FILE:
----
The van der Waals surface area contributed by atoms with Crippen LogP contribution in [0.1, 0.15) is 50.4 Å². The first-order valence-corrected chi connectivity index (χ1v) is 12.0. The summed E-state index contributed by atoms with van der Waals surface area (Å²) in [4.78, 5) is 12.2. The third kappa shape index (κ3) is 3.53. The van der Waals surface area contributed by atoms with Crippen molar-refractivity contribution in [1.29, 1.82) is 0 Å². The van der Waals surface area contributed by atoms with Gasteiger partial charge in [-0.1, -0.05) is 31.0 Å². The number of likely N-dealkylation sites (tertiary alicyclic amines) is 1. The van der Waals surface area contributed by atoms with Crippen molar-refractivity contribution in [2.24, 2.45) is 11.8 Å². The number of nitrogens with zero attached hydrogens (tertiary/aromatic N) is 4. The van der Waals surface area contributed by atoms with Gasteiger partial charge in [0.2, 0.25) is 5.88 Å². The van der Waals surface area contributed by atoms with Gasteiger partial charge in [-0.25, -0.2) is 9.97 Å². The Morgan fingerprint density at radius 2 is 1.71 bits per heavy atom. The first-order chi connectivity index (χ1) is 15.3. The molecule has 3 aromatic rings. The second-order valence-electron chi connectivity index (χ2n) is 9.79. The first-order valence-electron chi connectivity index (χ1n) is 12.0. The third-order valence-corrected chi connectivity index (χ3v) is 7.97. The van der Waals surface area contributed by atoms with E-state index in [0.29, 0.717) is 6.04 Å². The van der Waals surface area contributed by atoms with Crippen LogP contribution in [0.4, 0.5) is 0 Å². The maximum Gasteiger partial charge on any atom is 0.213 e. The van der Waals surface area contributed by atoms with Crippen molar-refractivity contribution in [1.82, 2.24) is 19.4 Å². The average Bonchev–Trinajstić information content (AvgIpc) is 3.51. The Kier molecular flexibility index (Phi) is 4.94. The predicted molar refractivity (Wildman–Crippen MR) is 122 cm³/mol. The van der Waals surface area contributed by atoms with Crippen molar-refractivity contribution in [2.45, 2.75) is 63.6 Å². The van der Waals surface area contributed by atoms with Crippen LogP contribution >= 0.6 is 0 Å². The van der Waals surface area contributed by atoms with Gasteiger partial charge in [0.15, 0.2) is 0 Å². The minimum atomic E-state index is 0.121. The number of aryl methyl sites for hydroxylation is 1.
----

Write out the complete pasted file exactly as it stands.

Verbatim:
The van der Waals surface area contributed by atoms with Crippen LogP contribution in [0.1, 0.15) is 50.4 Å². The first-order valence-corrected chi connectivity index (χ1v) is 12.0. The summed E-state index contributed by atoms with van der Waals surface area (Å²) in [4.78, 5) is 12.2. The third kappa shape index (κ3) is 3.53. The van der Waals surface area contributed by atoms with Crippen molar-refractivity contribution in [1.29, 1.82) is 0 Å². The van der Waals surface area contributed by atoms with Gasteiger partial charge in [-0.1, -0.05) is 31.0 Å². The number of likely N-dealkylation sites (tertiary alicyclic amines) is 1. The van der Waals surface area contributed by atoms with Crippen molar-refractivity contribution in [2.24, 2.45) is 11.8 Å². The number of nitrogens with zero attached hydrogens (tertiary/aromatic N) is 4. The van der Waals surface area contributed by atoms with Gasteiger partial charge in [0.2, 0.25) is 5.88 Å². The van der Waals surface area contributed by atoms with Gasteiger partial charge in [-0.25, -0.2) is 9.97 Å². The Morgan fingerprint density at radius 2 is 1.71 bits per heavy atom. The first-order chi connectivity index (χ1) is 15.3. The molecule has 3 aromatic rings. The second-order valence-electron chi connectivity index (χ2n) is 9.79. The first-order valence-electron chi connectivity index (χ1n) is 12.0. The third-order valence-corrected chi connectivity index (χ3v) is 7.97. The van der Waals surface area contributed by atoms with E-state index in [0.29, 0.717) is 6.04 Å². The van der Waals surface area contributed by atoms with Crippen LogP contribution in [0.4, 0.5) is 0 Å². The maximum Gasteiger partial charge on any atom is 0.213 e. The van der Waals surface area contributed by atoms with Crippen molar-refractivity contribution in [1.82, 2.24) is 19.4 Å². The average Bonchev–Trinajstić information content (AvgIpc) is 3.51. The Kier molecular flexibility index (Phi) is 4.94. The predicted molar refractivity (Wildman–Crippen MR) is 122 cm³/mol. The van der Waals surface area contributed by atoms with Crippen molar-refractivity contribution in [2.45, 2.75) is 63.6 Å². The van der Waals surface area contributed by atoms with Crippen LogP contribution >= 0.6 is 0 Å². The van der Waals surface area contributed by atoms with Gasteiger partial charge in [0.15, 0.2) is 0 Å². The minimum atomic E-state index is 0.121. The number of aryl methyl sites for hydroxylation is 1.